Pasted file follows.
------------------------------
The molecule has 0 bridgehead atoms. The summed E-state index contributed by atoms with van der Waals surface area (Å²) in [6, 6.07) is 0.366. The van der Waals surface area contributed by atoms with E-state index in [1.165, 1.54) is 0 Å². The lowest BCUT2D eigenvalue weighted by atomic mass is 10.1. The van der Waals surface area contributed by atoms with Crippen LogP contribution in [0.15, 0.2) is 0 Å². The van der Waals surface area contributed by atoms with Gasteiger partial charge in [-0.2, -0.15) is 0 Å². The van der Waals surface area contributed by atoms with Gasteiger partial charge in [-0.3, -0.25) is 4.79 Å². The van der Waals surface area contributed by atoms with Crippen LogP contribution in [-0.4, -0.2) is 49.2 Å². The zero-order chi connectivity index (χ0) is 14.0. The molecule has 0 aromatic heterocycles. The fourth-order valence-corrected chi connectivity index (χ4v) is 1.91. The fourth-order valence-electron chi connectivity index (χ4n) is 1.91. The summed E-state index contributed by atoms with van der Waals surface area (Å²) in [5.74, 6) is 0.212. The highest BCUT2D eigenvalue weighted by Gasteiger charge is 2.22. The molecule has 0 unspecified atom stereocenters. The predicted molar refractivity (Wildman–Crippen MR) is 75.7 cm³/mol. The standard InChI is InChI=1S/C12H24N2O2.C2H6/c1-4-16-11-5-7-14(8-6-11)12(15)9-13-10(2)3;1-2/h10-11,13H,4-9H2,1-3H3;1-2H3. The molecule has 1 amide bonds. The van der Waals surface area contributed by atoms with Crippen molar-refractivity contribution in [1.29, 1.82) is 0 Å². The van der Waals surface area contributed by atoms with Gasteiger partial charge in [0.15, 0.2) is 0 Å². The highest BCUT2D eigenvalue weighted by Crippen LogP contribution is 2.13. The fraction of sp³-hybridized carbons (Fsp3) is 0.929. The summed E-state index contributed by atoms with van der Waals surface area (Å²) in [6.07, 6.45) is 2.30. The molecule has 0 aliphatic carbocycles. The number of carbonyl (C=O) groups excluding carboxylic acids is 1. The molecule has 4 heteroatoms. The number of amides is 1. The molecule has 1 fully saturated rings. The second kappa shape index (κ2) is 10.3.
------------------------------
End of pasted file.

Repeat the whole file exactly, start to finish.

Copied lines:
The molecule has 0 bridgehead atoms. The summed E-state index contributed by atoms with van der Waals surface area (Å²) in [6, 6.07) is 0.366. The van der Waals surface area contributed by atoms with E-state index in [1.165, 1.54) is 0 Å². The lowest BCUT2D eigenvalue weighted by atomic mass is 10.1. The van der Waals surface area contributed by atoms with Crippen LogP contribution in [0.15, 0.2) is 0 Å². The van der Waals surface area contributed by atoms with Gasteiger partial charge in [-0.2, -0.15) is 0 Å². The van der Waals surface area contributed by atoms with Gasteiger partial charge in [-0.3, -0.25) is 4.79 Å². The van der Waals surface area contributed by atoms with Crippen LogP contribution in [-0.4, -0.2) is 49.2 Å². The zero-order chi connectivity index (χ0) is 14.0. The molecule has 0 aromatic heterocycles. The fourth-order valence-corrected chi connectivity index (χ4v) is 1.91. The fourth-order valence-electron chi connectivity index (χ4n) is 1.91. The summed E-state index contributed by atoms with van der Waals surface area (Å²) in [5.74, 6) is 0.212. The highest BCUT2D eigenvalue weighted by Gasteiger charge is 2.22. The molecule has 0 unspecified atom stereocenters. The predicted molar refractivity (Wildman–Crippen MR) is 75.7 cm³/mol. The standard InChI is InChI=1S/C12H24N2O2.C2H6/c1-4-16-11-5-7-14(8-6-11)12(15)9-13-10(2)3;1-2/h10-11,13H,4-9H2,1-3H3;1-2H3. The molecule has 1 amide bonds. The van der Waals surface area contributed by atoms with Crippen molar-refractivity contribution in [1.29, 1.82) is 0 Å². The van der Waals surface area contributed by atoms with Gasteiger partial charge in [0.15, 0.2) is 0 Å². The highest BCUT2D eigenvalue weighted by Crippen LogP contribution is 2.13. The fraction of sp³-hybridized carbons (Fsp3) is 0.929. The summed E-state index contributed by atoms with van der Waals surface area (Å²) in [6.07, 6.45) is 2.30. The molecule has 0 aliphatic carbocycles. The number of carbonyl (C=O) groups excluding carboxylic acids is 1. The molecule has 4 heteroatoms. The number of amides is 1. The molecule has 1 fully saturated rings. The second kappa shape index (κ2) is 10.3.